MLB's most indispensable players

Justin Verlander looks to improve on his 5.2 WAR and 3.28 FIP this season in Detroit. AP Photo/Marcio Jose Sanchez

Some things we all have in common are our nightmares. Being trapped, falling or being chased are themes that are likely familiar to any person having a bad dream. While nobody has ever done a study of the nightmares of general managers, they probably have a few extra templates: Their ace starter having a consultation with Dr. James Andrews; their cleanup hitter being suspended for using performance-enhancing drugs; their top prospect having something go pop in his knee. Unlike our dreams of being naked in English class or getting in an argument with Frank Tanana -- you guys get that one too, I hope -- these nightmares do come true.

While every GM probably tosses and turns in the night because of what's going on with the roster, the worries of Los Angeles Dodgers manager Don Mattingly and Texas Rangers manager Ron Washington have been worse than most this week. Clayton Kershaw, the 2011 and 2013 NL Cy Young winner will be out with back problems for at least two or three weeks. Yu Darvish, the ace of an injury-filled Rangers rotation, missed his Opening Day start because of neck pain. Each is expected to be back in short order, good news for the playoff hopes of both franchises. But teams aren't always so lucky, and these kinds of disasters do happen with regularity. If you don't believe me, just ask the Atlanta Braves.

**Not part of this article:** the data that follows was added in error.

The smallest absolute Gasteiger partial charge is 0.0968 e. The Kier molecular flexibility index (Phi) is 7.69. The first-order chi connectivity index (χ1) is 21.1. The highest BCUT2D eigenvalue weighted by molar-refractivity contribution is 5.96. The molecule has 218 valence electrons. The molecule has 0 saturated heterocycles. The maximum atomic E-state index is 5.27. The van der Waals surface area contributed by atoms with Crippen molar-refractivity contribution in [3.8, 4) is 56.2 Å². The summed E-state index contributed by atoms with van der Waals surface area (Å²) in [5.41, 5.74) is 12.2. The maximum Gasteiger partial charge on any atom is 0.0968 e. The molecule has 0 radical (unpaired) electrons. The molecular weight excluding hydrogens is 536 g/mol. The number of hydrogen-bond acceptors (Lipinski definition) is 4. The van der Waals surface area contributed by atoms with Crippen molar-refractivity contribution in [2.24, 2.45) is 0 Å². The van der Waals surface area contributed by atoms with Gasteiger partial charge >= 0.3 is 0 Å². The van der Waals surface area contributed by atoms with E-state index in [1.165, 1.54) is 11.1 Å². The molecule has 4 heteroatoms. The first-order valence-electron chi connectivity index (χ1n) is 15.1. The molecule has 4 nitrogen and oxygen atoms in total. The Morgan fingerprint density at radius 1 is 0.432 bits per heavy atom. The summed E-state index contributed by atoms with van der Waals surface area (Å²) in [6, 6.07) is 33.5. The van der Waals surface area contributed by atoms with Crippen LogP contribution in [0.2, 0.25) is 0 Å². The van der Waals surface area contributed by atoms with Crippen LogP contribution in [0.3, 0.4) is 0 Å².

But which players are the most difficult to replace? Whose loss would most affect a team's playoff chances? That's not a question that one can simply answer with wins above replacement, because that's a general evaluation of player ability and not quite as useful for these nitty-gritty roster details. Some teams are simply better equipped to handle certain losses than other teams. For a team like the Minnesota Twins or Chicago White Sox or Houston Astros, losing a star would hurt, but it wouldn't realistically affect the team's playoff chances.

To answer the question, I used the 2014 ZiPS projections, the playoff odds simulator and the likely Plan B's that each team would turn to in the event of the loss of each player in question. Below, I've ranked the 10 players whose loss for the season would most affect their team's playoff odds, ranked by decline in percentage points of a trip to October.


1. Justin Verlander, Detroit Tigers (minus-24.8 percent)